Who Among Us is a web story with some choice-based interaction, coded in Twine/Twee. It is written by Tia Orisney, who also entered Blood on the Heather into the comp. The story is inspired by Agatha Christie’s classic mystery novel, And Then There Were None. (I have to pause to recommend And Then There Were None for a moment. It was the first Agatha Christie mystery I ever read, and remains one of my favorites.)
I found Who Among Us much more to my liking than Blood on the Heather, though it also had some issues. I’ll discuss in more detail after the cut. You can find the piece itself here.
In Who Among Us, you are some kind of crook (just what the crime was is left a bit vague) who, after the death of your partner, are traveling back to the remote Russian astronomical observatory where you buried the loot. When you arrive there, however, you find a lot of other people there as well, all slightly confused about who invited them to this desolate abandoned observatory in the dead of the Russian winter. (“In the dead of the Russian winter” is a sentence that rarely appears in stories that end with all the characters living happily ever after, so they really should have known better.) Then people start mysteriously dying. Who’s behind it? Can you escape with your life – and the money?
The overall plot wasn’t bad, and the author did a good job of building suspense. There were a smattering of typos, some character actions that felt under-motivated, and a few illogical moments, but it was a decent story. (The illogical thing that stuck out the most to me is that this remote observatory up in the mountains has a planetarium. While these are both things that are about the night sky, the first is a building experts use for study while the second is a building used to educate non-experts. I’ve been to museums that had both, but an observatory far from civilization would not have a planetarium any more than a remote paleontological dig would have a museum.) I also appreciated that, although I know And Then There Were None inside and out, Who Among Us was loosely-enough based on it that the plot wasn’t spoiled at all.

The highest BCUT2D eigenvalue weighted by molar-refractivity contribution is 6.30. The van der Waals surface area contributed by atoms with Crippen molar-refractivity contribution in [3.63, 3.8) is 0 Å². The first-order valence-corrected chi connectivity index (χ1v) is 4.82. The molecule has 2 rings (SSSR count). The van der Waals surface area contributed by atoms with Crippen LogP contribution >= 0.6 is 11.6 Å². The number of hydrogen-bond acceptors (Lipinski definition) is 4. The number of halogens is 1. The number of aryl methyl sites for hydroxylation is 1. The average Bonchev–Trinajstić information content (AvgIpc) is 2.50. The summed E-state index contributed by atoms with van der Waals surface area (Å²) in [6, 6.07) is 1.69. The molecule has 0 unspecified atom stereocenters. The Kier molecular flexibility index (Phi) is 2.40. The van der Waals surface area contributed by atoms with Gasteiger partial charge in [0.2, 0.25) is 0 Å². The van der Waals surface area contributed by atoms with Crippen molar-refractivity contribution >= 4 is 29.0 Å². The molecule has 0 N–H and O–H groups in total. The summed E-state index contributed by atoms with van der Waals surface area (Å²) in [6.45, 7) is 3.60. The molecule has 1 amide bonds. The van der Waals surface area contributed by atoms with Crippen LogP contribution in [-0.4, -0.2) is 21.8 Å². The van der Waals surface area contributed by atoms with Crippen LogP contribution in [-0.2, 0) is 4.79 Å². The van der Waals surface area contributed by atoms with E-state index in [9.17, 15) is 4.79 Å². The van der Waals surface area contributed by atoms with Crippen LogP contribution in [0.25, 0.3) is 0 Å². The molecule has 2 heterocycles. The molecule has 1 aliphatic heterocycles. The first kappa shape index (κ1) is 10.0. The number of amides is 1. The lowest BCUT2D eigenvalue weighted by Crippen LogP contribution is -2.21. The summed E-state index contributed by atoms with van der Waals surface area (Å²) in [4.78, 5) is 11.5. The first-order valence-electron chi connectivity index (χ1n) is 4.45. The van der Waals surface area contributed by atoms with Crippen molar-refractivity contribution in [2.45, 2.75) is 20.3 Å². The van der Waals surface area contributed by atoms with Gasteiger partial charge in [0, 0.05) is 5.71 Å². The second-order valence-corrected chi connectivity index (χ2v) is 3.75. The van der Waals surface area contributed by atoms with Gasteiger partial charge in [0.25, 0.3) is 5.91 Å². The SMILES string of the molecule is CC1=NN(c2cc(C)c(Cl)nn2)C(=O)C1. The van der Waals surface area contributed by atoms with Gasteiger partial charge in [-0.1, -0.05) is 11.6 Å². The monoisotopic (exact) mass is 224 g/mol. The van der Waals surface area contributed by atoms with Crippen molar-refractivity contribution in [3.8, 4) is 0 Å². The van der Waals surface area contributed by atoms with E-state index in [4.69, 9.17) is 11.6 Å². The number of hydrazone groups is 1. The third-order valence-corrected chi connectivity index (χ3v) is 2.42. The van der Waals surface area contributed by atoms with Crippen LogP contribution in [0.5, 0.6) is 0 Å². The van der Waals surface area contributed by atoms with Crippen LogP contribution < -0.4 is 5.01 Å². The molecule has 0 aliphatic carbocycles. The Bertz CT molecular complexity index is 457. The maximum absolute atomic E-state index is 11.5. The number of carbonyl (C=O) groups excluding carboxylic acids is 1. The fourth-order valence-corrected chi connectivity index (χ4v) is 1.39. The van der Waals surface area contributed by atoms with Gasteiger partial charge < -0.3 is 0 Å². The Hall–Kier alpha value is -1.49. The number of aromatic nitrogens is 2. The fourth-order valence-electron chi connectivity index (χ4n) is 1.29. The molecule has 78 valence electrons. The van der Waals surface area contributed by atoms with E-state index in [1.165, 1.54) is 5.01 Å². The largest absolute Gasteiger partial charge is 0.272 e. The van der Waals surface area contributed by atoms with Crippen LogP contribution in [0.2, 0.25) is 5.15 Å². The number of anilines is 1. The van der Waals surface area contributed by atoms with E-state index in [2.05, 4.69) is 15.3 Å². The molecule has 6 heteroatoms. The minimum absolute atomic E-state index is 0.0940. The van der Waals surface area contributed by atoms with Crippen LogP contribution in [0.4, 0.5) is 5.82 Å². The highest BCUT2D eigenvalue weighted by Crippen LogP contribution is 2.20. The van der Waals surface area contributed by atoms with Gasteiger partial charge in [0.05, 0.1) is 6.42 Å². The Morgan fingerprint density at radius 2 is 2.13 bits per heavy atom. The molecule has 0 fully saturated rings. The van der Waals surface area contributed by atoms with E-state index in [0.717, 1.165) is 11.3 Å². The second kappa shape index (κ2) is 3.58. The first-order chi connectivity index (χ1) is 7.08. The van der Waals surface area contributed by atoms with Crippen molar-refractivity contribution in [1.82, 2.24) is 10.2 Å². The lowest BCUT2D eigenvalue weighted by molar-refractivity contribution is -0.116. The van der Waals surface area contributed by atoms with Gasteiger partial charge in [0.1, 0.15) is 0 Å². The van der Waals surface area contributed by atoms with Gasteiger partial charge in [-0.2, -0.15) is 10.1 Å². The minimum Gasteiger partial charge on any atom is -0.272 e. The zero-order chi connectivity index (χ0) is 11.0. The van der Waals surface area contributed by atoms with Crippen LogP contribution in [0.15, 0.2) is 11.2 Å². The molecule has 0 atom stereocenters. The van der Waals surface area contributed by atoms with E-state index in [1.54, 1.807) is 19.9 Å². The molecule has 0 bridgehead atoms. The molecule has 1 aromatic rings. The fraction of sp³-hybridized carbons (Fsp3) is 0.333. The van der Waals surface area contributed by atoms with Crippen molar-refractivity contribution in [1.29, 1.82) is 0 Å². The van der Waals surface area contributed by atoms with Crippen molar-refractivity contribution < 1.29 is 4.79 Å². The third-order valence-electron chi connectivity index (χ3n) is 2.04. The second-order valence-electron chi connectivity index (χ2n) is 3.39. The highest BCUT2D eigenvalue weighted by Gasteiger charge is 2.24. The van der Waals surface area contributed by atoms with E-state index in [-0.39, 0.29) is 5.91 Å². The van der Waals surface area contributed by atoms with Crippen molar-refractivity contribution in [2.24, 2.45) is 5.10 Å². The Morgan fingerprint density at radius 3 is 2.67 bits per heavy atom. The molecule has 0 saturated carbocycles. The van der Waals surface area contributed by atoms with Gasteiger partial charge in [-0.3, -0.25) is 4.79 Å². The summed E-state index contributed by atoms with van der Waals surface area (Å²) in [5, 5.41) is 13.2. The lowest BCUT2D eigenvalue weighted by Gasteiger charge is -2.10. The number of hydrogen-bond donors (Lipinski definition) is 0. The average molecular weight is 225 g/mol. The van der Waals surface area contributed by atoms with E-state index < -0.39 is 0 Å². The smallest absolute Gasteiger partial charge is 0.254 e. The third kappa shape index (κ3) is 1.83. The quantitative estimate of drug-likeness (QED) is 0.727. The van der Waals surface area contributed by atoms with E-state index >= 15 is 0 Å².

I did feel that this story lacked in interactivity, however. It wasn’t absent – there were a few good examples, which I’ll mention in a moment – but it was too minimal. Around three-quarters of the pages had only the equivalent of a “continue” link at the bottom, allowing my character just one option to progress. This didn’t feel particularly more interactive than turning pages in a paperback book does.
Of the points in the story where I was presented with choices, they often felt very low-stakes, like deciding which of several total strangers to talk with first, or how to troubleshoot a faulty projector. To make it worse, in a number of these cases, I was forced to go through all of the choices one-by-one anyway. In the case of the projector, I was given three options for things to try, like smacking it on the side. When my first choice didn’t fix it, the only option presented to me was the second choice on the list, then the third one.